As a journalist-turned-academic, I frequently find myself in the unenviable position of defender of the profession from those mystified by the conduct of journalists.
I love journalism and am eager to explain its ways, but there are times when I am fresh out of justifications for the actions of reporters and media outlets so completely adrift from their ethical moorings that I am left, like you, searching for explanations.
Friday, Dec. 4, presented the latest and most pronounced example of media behavior that left this lifelong defender of journalism bereft. I watched, horrified, as a gaggle of reporters, including members of some of the most prominent newsgathering organizations in the country, stampeded into the apartment of Syed Farook and Tashfeen Malik, the couple who had two days earlier murdered 14 people and injured 26 others at the Inland Regional Center in San Bernardino, California.
Dozens of reporters, allowed into the apartment by the couple’s landlord for some reason — making matters worse, several reports point to the TV show “Inside Edition” paying for access — ran roughshod through the place, rifling through drawers, holding up documents and other items for televised inspection, exhibiting the absolute worst in modern journalism’s penchant for engaging in lowest-common-denominator, sensationalist pandering.
There’s a word for what these reporters did: looting. Horrified, I asked myself the obvious question: how did such a large number of reporters, ostensibly working as truth seekers on behalf of the public they serve, feel justified in rummaging through the personal effects of the subjects of an ongoing criminal investigation, doing untold damage to public perception of the press, already at historic lows?
The answer, when it came, was less than reassuring: those reporters reflected the ceaseless demands of the modern media marketplace for immediacy above all else, for content for content’s sake, for click-through rates and ratings. Their odious behavior represents the surrender of journalistic judgment to the ruthless, amoral appetites of the broader media culture, which sees no distinction between journalism and other forms of content.
Journalism is threatened on all fronts by the mass communication ecosystem in which it lives, precariously, its once-mighty economic engine cast into chaos by the digital transformation. To be sure, great reporting and analysis persists, and each year the University of Georgia community is reminded through its Peabody Awards that excellence is still very much alive and well throughout the industry. But I can no longer blithely contend that journalism is well on the whole, not as local news gathering shoulders fresh waves of layoffs and the nation’s urban newspapers struggle.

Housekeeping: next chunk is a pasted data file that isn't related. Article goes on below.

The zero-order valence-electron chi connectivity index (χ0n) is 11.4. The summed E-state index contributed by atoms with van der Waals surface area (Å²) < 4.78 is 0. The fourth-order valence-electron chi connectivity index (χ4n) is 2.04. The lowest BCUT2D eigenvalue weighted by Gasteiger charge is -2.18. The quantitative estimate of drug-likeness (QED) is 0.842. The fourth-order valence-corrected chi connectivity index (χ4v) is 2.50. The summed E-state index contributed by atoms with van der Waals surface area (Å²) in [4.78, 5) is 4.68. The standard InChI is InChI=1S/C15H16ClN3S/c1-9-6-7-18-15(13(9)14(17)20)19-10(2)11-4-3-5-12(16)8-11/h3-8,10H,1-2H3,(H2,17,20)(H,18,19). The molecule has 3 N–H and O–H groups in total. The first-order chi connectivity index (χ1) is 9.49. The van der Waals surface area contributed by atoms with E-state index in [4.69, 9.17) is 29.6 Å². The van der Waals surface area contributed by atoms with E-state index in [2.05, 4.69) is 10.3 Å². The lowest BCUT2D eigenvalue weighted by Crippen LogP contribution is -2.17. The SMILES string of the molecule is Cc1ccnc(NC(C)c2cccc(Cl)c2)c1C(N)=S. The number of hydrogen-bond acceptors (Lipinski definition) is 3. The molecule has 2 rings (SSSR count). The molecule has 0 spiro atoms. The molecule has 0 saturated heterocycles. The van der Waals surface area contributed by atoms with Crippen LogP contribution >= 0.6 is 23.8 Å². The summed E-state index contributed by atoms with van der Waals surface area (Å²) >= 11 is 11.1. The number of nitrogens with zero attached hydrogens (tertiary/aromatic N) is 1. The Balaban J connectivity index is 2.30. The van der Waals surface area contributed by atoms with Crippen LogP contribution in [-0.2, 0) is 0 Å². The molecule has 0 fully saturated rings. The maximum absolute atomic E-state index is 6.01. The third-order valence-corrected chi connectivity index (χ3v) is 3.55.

In this chaotic period of transition to fully digital journalism, it’s more important than ever that journalists hew to the principles that gave the profession its backbone. No finer explanation of those principles can be found than The Elements of Journalism. In this book, which I turn to again and again, veteran journalists Bill Kovach and Tom Rosenstiel simply and elegantly describe journalism’s duty to society.
Journalism’s first obligation is to the truth, according to Kovach and Rosenstiel; its first loyalty is to citizens. “Journalistic truth” is a process that begins with the professional discipline of assembling and verifying facts. Then journalists try to convey a fair and reliable account of their meaning, subject to further investigation.
Especially in a world of expanding voices, “getting it right” is the foundation upon which everything else is built – context, interpretation, comment, analysis and debate. The larger truth, over time, emerges from this forum.
Nothing that happened that day in San Bernardino furthered any of the principles of good journalism. Citizens were not served by ransacking an apartment, nor was the pursuit of truth furthered by anyone there. That’s what haunts me about that day — not a soul there could have dreamt that what they were doing was ethically proper, yet they did it anyway — and broadcast the results live to national audiences.
It’s past time for journalists to sit quietly by while its worst offenders on cable television drag the profession down. We all suffer from bad journalism, journalists most of all, but members of the reading and viewing public as well.
What makes journalism, well, journalism? Kovach and Rosenstiel point to two fundamental differences between journalism and the rest of mass communication.
First, the purpose of journalism is to give people the information they need to make better decisions about their lives and society. The second difference is that journalism involves the conscious, systematic, application of a “discipline of verification” to produce a “functional truth,” as opposed to something that is merely interesting, entertaining or titillating.
Those professing to have been working as journalists that day in San Bernardino bring shame to journalists everywhere. It’s high time we began calling out those who use the label “journalist” when it fits them but adhere to none of the professional norms of the title.
Charles N. Davis is the dean of the Grady College of Journalism and Mass Communication at the University of Georgia.